- BlindSA says the Copyriight Act is an "apartheid-era" law that infringes on the rights of people with visual disabilities.
- According to the notice of motion filed, BlindSA wants the court to declare the Copyright Act 98 of 1978 inconsistent with the Constitution.
- Last year, BlindSA accused President Cyril Ramaphosa of delaying the signing of the Copyright Amendment Bill that was introduced to Parliament in 2015.
A court battle between BlindSA and the government could be looming after the organisation - represented by Section27 - approached the Gauteng High Court to challenge the Copyright Act, which they say infringes on the rights of people with visual disabilities.
According to BlindSA, the Copyriight Act is an "apartheid-era" law that infringes on the rights of persons with visual disabilities, in particular the rights to equality, dignity, basic and further education, freedom of expression, language and participation in the cultural life of one's choice.
Section27 spokesperson Julia Chaskalson said: "One of the main problems with the current Act is that it does not provide exceptions to copyrighted materials to allow persons to convert these published works into accessible formats such as braille, Digitally Accessible Information System (Daisy), audio, large print or other suitable formats for persons with visual disability. This has resulted in a Book Famine for persons with visual disabilities, constituting unfair discrimination."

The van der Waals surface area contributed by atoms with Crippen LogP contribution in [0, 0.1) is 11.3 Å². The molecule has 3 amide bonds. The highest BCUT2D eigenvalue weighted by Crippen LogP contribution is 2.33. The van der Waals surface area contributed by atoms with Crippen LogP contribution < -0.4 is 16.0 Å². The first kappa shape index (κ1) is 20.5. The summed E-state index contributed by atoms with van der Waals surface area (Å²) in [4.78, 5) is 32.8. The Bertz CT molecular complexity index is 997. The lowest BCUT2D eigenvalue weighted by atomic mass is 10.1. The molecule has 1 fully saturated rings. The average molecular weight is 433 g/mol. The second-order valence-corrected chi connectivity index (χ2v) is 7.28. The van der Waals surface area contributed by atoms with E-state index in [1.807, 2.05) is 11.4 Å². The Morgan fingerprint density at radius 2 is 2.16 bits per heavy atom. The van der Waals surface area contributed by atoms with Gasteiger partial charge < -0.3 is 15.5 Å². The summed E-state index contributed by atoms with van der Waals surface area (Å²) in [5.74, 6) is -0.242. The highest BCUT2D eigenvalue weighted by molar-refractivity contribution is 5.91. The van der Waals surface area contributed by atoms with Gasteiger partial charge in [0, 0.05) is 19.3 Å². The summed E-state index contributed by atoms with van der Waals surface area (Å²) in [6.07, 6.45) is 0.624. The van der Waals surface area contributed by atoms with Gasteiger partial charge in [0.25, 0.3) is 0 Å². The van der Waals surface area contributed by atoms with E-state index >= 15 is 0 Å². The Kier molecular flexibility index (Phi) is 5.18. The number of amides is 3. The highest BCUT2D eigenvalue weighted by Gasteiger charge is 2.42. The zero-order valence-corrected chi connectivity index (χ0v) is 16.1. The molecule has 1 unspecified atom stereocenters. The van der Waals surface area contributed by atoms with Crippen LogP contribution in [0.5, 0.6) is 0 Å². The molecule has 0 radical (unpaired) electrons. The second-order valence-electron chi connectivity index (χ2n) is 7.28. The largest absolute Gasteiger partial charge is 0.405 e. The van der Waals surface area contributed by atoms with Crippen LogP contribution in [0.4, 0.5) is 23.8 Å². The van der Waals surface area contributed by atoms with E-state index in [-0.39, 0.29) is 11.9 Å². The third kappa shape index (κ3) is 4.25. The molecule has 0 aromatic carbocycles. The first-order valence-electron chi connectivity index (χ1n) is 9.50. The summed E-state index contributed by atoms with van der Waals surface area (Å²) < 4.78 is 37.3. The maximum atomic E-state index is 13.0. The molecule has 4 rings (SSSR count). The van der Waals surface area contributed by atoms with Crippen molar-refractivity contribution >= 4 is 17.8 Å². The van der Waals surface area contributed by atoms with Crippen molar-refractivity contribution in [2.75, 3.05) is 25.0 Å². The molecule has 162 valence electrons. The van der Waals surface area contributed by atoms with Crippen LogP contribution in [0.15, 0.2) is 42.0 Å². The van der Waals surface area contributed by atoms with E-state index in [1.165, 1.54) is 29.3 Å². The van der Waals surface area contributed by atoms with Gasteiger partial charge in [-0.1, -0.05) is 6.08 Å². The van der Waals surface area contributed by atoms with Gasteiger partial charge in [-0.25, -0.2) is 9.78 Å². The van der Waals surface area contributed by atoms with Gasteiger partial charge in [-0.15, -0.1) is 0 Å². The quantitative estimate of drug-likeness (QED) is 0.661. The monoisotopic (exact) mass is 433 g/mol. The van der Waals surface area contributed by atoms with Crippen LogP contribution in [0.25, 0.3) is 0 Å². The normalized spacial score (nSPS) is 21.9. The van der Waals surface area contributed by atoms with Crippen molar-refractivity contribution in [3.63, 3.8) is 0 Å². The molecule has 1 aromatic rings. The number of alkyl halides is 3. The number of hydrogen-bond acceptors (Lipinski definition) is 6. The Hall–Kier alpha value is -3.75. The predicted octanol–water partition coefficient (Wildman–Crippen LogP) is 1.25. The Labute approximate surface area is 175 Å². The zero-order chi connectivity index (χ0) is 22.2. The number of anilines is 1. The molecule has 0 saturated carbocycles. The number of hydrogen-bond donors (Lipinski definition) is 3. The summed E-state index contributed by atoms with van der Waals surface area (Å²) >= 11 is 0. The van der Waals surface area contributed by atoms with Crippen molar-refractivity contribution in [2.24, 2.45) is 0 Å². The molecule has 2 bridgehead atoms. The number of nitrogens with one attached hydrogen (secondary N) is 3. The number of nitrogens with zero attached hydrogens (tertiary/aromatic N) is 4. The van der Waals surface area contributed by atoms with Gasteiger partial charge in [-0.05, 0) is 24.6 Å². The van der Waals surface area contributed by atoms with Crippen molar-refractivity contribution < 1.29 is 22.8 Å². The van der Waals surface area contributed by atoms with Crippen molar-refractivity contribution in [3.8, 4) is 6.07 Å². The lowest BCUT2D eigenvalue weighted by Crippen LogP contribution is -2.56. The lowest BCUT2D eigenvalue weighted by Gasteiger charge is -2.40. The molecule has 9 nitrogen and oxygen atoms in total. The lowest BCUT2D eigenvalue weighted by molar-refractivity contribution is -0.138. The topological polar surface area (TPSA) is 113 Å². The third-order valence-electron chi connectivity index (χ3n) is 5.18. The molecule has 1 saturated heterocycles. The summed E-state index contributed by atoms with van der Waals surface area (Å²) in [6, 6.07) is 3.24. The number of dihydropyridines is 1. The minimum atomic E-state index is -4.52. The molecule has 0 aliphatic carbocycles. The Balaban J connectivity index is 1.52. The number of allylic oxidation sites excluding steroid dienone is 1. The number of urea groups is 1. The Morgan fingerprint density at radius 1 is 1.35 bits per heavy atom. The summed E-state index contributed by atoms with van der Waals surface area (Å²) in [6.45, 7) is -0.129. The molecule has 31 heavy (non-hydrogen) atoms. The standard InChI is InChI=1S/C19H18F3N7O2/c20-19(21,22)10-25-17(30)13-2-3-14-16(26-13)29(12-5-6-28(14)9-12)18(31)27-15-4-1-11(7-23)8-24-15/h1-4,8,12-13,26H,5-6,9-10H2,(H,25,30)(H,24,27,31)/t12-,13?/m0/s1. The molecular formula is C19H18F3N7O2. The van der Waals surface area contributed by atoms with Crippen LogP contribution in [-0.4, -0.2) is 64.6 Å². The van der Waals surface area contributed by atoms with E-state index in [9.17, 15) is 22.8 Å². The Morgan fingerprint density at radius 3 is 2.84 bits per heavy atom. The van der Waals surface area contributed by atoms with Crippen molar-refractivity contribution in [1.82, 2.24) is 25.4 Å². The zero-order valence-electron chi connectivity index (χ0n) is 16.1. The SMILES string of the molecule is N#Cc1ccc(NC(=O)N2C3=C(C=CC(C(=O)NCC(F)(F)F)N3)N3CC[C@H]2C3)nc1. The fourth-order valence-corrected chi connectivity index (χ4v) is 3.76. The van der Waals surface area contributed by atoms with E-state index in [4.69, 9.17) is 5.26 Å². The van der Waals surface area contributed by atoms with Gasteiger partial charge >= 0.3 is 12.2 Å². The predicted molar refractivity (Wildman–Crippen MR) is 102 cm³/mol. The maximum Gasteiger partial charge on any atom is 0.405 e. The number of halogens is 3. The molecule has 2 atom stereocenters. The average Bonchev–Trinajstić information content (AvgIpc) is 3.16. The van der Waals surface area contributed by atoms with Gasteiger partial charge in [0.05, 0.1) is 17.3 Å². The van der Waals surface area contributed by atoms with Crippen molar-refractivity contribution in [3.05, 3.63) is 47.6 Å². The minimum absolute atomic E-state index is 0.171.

She said the Act did not align with numerous international commitments like the UN Convention on the Rights of Persons with Disability ratified by South Africa in 2007 or the Marrakesh Treaty to Facilitate Access to Published Works for Persons Who Are Blind.
According to the notice of motion filed, BlindSA wants the court to declare the Copyright Act 98 of 1978 inconsistent with the Constitution of the country. They also want Parliament to remedy the "unconstitutionality" of the Act.
Government introduced a Copyright Amendment Bill (CAB) to Parliament in 2015. The CAB included a new section called 19D – which contained general exceptions regarding protection of copyright works for a person with a disability. It allow persons who are blind or visually impaired to make or import accessible format copies of published works without the permission of the copyright holder.
Last year, BlindSA accused President Cyril Ramaphosa of delaying the signing of the Bill. Ramaphosa returned it to Parliament to address constitutional concerns.
"The process ahead for the CAB is likely to be long, despite that 19D – a clause which has never been contested – could increase access to reading materials for persons who are blind or visually impaired now. 19D is essentially held hostage by a legislative process that is politically contentious, delaying the realisation of human rights for persons with visual disabilities," Chaskalson said.
The papers cite Trade, Industry and Competition Minister Ebrahim Patel, International Relations and Cooperation Minister Naledi Pandor, National Assembly Speaker Thandi Modise, National Council of Provinces shair Amos Masondo, and Ramaphosa as respondents.